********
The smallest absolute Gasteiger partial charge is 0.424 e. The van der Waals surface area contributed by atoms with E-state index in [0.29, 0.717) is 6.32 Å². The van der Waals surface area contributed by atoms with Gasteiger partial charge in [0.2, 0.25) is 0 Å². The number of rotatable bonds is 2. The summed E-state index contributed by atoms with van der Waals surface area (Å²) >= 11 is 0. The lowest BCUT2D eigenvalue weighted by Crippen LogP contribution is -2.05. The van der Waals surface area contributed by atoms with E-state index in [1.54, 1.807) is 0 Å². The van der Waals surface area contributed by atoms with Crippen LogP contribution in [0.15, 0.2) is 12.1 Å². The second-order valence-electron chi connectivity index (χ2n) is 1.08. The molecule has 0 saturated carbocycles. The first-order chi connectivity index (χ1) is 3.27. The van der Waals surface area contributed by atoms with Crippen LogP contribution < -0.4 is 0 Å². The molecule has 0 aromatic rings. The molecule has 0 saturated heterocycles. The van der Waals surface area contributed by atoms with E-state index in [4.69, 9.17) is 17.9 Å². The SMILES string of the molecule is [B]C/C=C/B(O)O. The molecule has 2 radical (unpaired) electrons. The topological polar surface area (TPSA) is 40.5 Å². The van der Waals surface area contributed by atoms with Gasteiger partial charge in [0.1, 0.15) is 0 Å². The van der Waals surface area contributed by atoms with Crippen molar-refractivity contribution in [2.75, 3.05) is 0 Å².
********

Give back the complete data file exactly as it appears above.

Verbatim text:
The smallest absolute Gasteiger partial charge is 0.424 e. The van der Waals surface area contributed by atoms with E-state index in [0.29, 0.717) is 6.32 Å². The van der Waals surface area contributed by atoms with Gasteiger partial charge in [0.2, 0.25) is 0 Å². The number of rotatable bonds is 2. The summed E-state index contributed by atoms with van der Waals surface area (Å²) >= 11 is 0. The lowest BCUT2D eigenvalue weighted by Crippen LogP contribution is -2.05. The van der Waals surface area contributed by atoms with E-state index in [1.54, 1.807) is 0 Å². The van der Waals surface area contributed by atoms with Crippen LogP contribution in [0.15, 0.2) is 12.1 Å². The second-order valence-electron chi connectivity index (χ2n) is 1.08. The molecule has 0 saturated carbocycles. The first-order chi connectivity index (χ1) is 3.27. The van der Waals surface area contributed by atoms with Crippen LogP contribution < -0.4 is 0 Å². The molecule has 0 aromatic rings. The molecule has 0 saturated heterocycles. The van der Waals surface area contributed by atoms with E-state index in [4.69, 9.17) is 17.9 Å². The SMILES string of the molecule is [B]C/C=C/B(O)O. The molecule has 2 radical (unpaired) electrons. The topological polar surface area (TPSA) is 40.5 Å². The van der Waals surface area contributed by atoms with Gasteiger partial charge in [0.1, 0.15) is 0 Å². The van der Waals surface area contributed by atoms with Crippen molar-refractivity contribution in [2.75, 3.05) is 0 Å².